• Detoxing: diets based on facts or just another health fad? (Getty Images)Source: Getty Images
Alas. The experts claim that no detox plan has the ability to flush out all the bad stuff from our bodies after a seasonal bender.
Yasmin Noone

11 Jan 2018 - 2:42 PM  UPDATED 8 Jan 2019 - 4:43 PM

If only there was a quick and easy way that we could atone for our indulgent sins of overeating and under-exercising throughout the silly season.

‘How about a seven day liver, colon and kidney detox?’ we hear you cry as you reach for a celebrity-endorsed method to rid your body of seasonal guilt and harmful toxins.

As explored in the new television series The Truth About Your Health which premiered last year on SBS, these detoxes last anywhere from a few days to months. Creative and varied, detox plans range from old school lemon juicing diets to electromagnetic therapy and vaginal steaming regimes (you can thank Gwyneth Paltrow for that one).

Alas. Although your favourite celebrity might support the claims made by the latest detox program, health experts – the people we should be getting health advice from – say there’s really no such thing as an evidence-based ‘detox’ plan that scientifically delivers detoxifying results.

“We really don’t need to buy things to detox our body.”

Director of McGill University's Office for Science and Society (USA), Dr Joe Schwarcz is suspicious of most detox programs purely because they claim a result without producing rigorous scientific evidence of an outcome.

“What are the chemicals you are removing [with your detox program]?” asks Dr Schwarcz in episode one of The Truth About Your Health, airing tonight and available to watch after broadcast on SBS On Demand.

“Where is the evidence that you are removing it?

“[Detox advocates] have this image that the human body is some complicated system of pipes that needs to be periodically rinsed through and that juicing does that,” says Dr Schwarcz. “But that is just not the way that these things work.”

Do you really need a detox?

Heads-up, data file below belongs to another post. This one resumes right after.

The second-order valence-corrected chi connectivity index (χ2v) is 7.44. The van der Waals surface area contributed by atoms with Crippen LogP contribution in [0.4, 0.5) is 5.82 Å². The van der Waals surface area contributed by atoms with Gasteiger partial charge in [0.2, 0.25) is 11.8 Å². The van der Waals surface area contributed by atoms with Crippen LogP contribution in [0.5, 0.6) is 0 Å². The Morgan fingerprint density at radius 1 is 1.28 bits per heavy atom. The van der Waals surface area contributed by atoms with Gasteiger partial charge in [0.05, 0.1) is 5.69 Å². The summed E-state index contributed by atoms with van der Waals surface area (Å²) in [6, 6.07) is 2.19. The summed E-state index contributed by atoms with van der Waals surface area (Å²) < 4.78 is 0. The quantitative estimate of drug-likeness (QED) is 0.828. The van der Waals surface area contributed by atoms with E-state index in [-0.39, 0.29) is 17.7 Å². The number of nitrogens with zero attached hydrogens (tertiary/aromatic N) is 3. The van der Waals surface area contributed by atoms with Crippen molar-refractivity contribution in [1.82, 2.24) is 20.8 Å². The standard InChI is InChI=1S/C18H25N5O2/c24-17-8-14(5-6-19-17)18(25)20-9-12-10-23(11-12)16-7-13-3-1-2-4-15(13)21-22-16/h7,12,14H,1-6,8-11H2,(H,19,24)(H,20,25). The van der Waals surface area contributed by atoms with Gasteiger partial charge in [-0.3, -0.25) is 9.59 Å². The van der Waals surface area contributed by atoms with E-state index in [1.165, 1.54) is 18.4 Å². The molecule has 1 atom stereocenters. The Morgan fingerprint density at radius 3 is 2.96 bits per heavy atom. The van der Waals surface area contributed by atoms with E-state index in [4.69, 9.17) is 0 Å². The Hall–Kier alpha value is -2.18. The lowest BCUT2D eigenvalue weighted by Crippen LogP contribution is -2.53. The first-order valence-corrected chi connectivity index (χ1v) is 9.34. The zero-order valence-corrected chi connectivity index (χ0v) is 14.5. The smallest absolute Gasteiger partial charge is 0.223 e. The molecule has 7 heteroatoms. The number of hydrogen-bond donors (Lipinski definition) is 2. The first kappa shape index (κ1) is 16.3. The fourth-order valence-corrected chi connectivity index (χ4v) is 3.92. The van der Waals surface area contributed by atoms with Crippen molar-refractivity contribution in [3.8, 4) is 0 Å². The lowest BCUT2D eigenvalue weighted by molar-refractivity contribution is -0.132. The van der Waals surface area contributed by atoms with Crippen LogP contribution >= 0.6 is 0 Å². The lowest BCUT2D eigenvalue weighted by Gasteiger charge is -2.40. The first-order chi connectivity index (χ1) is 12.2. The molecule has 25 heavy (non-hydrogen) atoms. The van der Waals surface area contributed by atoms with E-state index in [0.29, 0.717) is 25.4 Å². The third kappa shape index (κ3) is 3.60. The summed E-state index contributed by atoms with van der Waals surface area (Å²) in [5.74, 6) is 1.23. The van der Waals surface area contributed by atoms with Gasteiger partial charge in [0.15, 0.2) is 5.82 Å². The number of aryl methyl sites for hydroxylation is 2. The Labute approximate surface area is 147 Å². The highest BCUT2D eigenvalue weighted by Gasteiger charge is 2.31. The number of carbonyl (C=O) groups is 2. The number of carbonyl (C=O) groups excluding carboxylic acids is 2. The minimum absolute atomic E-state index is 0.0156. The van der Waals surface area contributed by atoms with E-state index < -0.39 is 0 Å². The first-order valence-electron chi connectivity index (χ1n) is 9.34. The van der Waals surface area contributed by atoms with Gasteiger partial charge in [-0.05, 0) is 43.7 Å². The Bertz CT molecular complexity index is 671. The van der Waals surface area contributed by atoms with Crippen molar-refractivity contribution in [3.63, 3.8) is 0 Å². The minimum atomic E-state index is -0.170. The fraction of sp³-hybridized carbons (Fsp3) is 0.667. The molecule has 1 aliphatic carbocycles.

Lemon juice diets and detox cleanses might seem like a quick-fix to health, but our bodies naturally self-mend and self-detox so, really, why bother?

Spokesperson for the Dietitians Association of Australia, Simone Austin explains that most detoxes don’t work because our bodies already have in-built ‘self-cleaning’ systems that are doing the job for us. Remember, she says, the purpose of our lungs, nasal hairs, skin, lymph nodes, liver and kidneys is to rid our bodies of foreign chemicals.

“Whenever someone mentions the phrase ‘detox’, I cringe because people tend to be putting their hands in their wallets to spend on quick health fixes when our bodies already have numerous abilities to detox anyway,” says Austin, an Accredited Practising Dietitian.

“We really don’t need to buy things to detox our body.”

Science or Snake Oil: can a detox actually cleanse your liver?
It's a complete fallacy that we need to cleanse the body by following a detox diet, writes medical researcher Nick Fuller.

One popular detox program is a liver detox. Austin warns that these plans achieve little.

“The liver has to constantly deal with alcohol as it comes into the body. It doesn’t store alcohol so it continually works to remove it. So there is no quick way to speed up your alcohol metabolism.”

Perhaps the best part of a liver detox is the recommended period of alcoholic abstinence that goes with the plan – but you don’t need to spend money to stop drinking alcohol.

As for juicing diets, Austin says they won’t perform any miracles. “We are told to eat more fruit and vegetables, not to drink more.”

She recommends that vegetable juices be consumed with the pulp, which is full of fibre and advises people to steer away from drinking too much fruit juice.

“We are told to eat more fruit and vegetables, not to drink more.”

“If you just have juices for a short period of time, then that is okay. But if you are having juices for most of your meals over the long-term then you are probably missing out on nutrients like iron, calcium, fatty acids and Vitamin B which you will get from other food groups found in nuts, seeds, wholegrain breads and meats.”

But it’s not all bad news, post-silly season.

Austin reassures those Australians who usually maintain a moderate eating and exercise plan that their recent Christmas indulgences won’t ruin their health.

Our body’s detox systems will work through the recently consumed booze and processed foods. Then, once we return to our usual healthy lifestyles, our bodies should return to their normal state.

“Rather than trying to fix our bodies with detoxes, what we need to do is prevent putting [toxins] inside our bodies in the first place,” says Austin.

“Make sure you have a diet that does not include a lot of processed foods or additives. Eat mostly lean meats, wholegrain cereals, seeds, nuts and lots of fruit and vegetables. And think about washing fruit and vegetables before you cook them.” 

Don’t let the ‘souping’ trend give soup a bad name
Much like juicing, soup-only diets are targeted at people wanting to ‘detox’. But what if you just want a healthy dinner?
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Eating foods that nourish the body is a custom that has been practised since ancient times. We happen to call it a detox these days, but resolutions to eat healthier doesn’t have to equal deprivation or fad dieting. Get inspired to restore balance with our series of the latest cookbooks dedicated to eating well for food lovers.